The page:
Via Twitter: Mumbai rocked by shootings

by | Nov 26, 2008

If you need emergency information, try the Mumbai Help blog – it has a consolidated list of contact numbers. British nationals in Mumbai should call +91 11 2419 2288.  In the UK, call +44 207 008 0000.

Mumbai has been rocked by a series of shootings and explosions. The violence has the hallmarks of a coordinated attack. For the breaking news go to Twitter, then go to the BBC or CNN.

Below is an example of the feed from Twitter user @BreakingNewsOn, as news of the crisis initially emerged.


A car bomb, reportedly a taxi, has exploded at a “domestic airport” in Mumbai, Al Jazeera reports while quoting local media.
Some gunmen are still holed up in buildings, police chief tells Reuters; reports of “confrontation” between police and gunmen at a hospital.
Police say gunmen attacked at least 7 locations with K-47 weapons, explosives; new attacks reported at cinema, hotels, hospitals; 27 dead.
An explosion is being reported at the Taj hotel in Mumbai where gunman had earlier opened fire – NDTV.

Update – Alex adds: See this Wikipedia page on the bombings, which is being updated in real time. (Same happened on 7/7 – see Charlie’s post on this a few months back.) Also a Google Map of locations under attack here, and a Flickr photostream here. But the #Mumbai feed on Twitter remains the key place to look for news (plus @mumbaiattack for a more filtered version).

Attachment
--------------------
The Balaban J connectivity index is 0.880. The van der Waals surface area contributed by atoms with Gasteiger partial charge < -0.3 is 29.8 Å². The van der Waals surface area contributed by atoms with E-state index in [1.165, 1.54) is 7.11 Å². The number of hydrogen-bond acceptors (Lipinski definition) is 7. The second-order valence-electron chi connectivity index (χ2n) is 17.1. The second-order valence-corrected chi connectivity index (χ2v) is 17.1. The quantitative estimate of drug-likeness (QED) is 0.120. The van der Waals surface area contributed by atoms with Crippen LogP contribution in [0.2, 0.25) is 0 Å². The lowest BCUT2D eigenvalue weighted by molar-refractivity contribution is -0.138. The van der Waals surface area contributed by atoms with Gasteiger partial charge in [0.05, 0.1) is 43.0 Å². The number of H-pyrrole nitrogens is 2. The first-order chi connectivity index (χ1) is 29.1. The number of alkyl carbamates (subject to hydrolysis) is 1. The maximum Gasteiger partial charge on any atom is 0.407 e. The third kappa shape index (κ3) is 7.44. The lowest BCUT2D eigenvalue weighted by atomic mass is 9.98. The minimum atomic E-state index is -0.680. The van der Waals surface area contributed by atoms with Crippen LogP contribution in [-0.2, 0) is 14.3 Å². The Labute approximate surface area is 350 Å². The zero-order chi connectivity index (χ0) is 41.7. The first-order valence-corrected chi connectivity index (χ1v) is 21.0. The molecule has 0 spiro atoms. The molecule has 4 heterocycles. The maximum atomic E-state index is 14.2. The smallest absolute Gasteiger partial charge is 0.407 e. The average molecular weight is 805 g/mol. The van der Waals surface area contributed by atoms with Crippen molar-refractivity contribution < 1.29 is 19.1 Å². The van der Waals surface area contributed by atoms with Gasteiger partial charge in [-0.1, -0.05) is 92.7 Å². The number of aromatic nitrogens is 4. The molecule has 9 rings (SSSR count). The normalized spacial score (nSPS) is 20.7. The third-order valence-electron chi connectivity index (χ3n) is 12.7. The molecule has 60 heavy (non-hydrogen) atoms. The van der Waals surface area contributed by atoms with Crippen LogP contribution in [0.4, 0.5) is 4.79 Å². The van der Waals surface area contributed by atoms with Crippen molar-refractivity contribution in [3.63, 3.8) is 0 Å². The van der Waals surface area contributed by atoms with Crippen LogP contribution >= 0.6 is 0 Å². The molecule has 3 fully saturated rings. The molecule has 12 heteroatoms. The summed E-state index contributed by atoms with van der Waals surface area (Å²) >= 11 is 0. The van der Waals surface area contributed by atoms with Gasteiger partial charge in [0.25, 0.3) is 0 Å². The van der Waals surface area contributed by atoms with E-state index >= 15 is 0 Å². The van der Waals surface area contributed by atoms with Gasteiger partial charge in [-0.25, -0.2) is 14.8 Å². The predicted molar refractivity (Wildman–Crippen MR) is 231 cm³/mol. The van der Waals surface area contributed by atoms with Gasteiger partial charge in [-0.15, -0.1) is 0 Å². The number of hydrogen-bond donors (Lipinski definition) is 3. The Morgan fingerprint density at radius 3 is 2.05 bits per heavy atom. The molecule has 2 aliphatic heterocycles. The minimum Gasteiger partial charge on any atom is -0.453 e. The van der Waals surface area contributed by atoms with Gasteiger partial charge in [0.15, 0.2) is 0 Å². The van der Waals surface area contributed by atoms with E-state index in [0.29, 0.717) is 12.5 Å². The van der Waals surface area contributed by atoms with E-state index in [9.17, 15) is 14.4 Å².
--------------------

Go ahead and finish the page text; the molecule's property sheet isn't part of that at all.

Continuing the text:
Update, 7:43 am (David): The news keeps getting worse. Indian TV reports a fresh explosion at the Trident just a few minutes ago. It was deeply shocking this morning to hear the BBC interview a man who was barricaded inside the hotel. A few minutes later the presenters had moved onto a joke item about Christmas carols. Pathetic.

Update, 8:28 am (Alex): Summary of how mobile and social networking channels are covering the crisis – together with discussion of some of the dilemmas this throws up – here. The biggest dilemma of all: widespread concern that the attackers themselves are making use of media and social network coverage in order to anticipate what the authorities are up to.  In such circumstances, much can hang on individual users’ sense of personal responsibility on what to report – and what not to.  No such thing as a DA Notice on Twitter…

Update, 8:44 am (Alex): Coverage is starting to converge on agreement that the attackers came to Mumbai by sea, leading to much speculation and rumour about where they may have come from.  Plenty of people on Twitter, the blogosphere and (more gradually) the mainstream media (e.g. Indian Express here) are speculating that the attackers came from Karachi (in Pakistan).  This is not confirmed, though; other reports suggest that they came from Gujurat (in India). As Gideon Rachman notes, the answer to this question will be highly significant:

The development of a terror campaign with truly domestic roots would be a really ominous development. On the other hand, if the terror attacks originated on Pakistani soil, then regional tensions would spiral. How unpleasantly ironic that all this should happen, just days after the Pakistani prime minister, issued a bold appeal for peace between his country and India. One might almost believe that these attacks were designed to scupper the Zardari peace initiative – were it not for the fact that it must take longer than a couple of days to put something like this into action.